Hundreds of students at Virginia Tech Tuesday protested the university’s handling of a recent sexual assault claim after a female student said she was suspended for verbally abusing a male student she accused of raping her.
The group of hundreds of protesters marched through campus Tuesday, some shouting “Title IX excuses crime” before ending at the university’s Title IX office and handing over a list of demands to reform how the school handles reports of sexual assault, according to The Roanoke Times.
The protest stemmed from a post on Twitter from student Rachel Bailey, who wrote: “shoutout to Virginia Tech for finding my rapist not guilty and for putting ME on deferred suspension for SELF DEFENSE. I’ve never been more disappointed to be a Hokie."
shoutout to Virginia Tech for finding my rapist not guilty and for putting ME on deferred suspension for SELF DEFENSE. i’ve never been more disappointed to be a hokie.— rachel bailey (@rlbbailey) April 23, 2019
Bailey reported the alleged sexual assault to the Title IX office in December, accusing a male fellow student of assaulting her.
The male student, in turn, accused her of being verbally abusive to him, which ended up with her receiving a deferred suspension.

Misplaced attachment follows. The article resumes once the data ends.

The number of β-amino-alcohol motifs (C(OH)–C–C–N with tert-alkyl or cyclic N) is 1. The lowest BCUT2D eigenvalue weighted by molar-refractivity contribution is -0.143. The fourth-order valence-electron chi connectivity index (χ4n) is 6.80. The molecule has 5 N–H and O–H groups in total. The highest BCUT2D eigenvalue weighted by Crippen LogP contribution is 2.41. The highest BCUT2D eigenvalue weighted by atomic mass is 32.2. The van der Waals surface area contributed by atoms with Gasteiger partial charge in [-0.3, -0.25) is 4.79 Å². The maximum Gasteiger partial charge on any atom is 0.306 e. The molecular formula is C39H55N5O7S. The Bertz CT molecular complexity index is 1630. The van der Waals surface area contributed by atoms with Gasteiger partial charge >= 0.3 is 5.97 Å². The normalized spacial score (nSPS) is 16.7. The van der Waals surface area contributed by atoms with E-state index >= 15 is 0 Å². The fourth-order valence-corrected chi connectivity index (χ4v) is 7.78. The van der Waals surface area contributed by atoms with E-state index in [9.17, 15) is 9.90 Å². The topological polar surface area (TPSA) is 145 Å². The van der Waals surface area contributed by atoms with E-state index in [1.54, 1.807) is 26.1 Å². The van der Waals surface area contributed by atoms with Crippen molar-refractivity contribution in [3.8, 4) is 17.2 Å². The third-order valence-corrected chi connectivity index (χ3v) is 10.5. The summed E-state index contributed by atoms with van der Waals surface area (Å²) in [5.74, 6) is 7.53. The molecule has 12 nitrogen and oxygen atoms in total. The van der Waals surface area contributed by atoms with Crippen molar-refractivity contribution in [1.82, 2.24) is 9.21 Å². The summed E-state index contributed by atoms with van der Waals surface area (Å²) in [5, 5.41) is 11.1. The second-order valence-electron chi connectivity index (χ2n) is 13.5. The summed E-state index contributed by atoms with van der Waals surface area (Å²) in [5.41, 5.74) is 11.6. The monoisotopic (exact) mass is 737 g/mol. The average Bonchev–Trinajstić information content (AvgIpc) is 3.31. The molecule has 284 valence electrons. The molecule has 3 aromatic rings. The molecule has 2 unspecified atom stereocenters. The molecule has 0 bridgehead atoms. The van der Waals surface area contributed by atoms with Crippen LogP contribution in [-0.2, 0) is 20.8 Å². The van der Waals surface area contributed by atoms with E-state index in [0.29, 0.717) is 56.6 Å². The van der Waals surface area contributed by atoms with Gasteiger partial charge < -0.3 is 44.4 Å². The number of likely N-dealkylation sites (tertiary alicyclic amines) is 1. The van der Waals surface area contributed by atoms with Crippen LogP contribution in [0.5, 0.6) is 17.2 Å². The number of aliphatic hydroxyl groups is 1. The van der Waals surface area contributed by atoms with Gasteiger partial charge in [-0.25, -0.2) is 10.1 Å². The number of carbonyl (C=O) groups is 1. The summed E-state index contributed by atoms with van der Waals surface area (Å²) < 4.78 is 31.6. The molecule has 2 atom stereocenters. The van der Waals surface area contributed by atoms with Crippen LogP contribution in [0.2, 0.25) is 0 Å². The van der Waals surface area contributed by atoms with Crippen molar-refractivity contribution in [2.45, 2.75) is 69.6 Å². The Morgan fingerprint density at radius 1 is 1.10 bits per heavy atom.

She added that the male student involved was suspended and banned from campus due to an unrelated drug arrest, The Roanoke Times noted.
Virginia Tech President Tim Sands sent a letter to the campus community Tuesday addressing the school’s handling of sexual assault cases, but it did not mention Bailey’s claims specifically.
“No one should have to live in fear of sexual assault on a college campus,” Sands wrote. “As survivors know all too well, such an experience will alter one’s life forever. For students, the trauma can significantly affect their ability to focus on learning and be an engaged member of the campus community."
University spokesman Mark Owczarski also did not comment to The Roanoke Times about specifics regarding Bailey’s claims but said the university stands behind the students' right to protest.
“We encourage people’s voices to be heard and when they do have concerns to express them,” he said.
Virginia Tech and its Title IX office did not immediately reply to requests for comment from The Hill.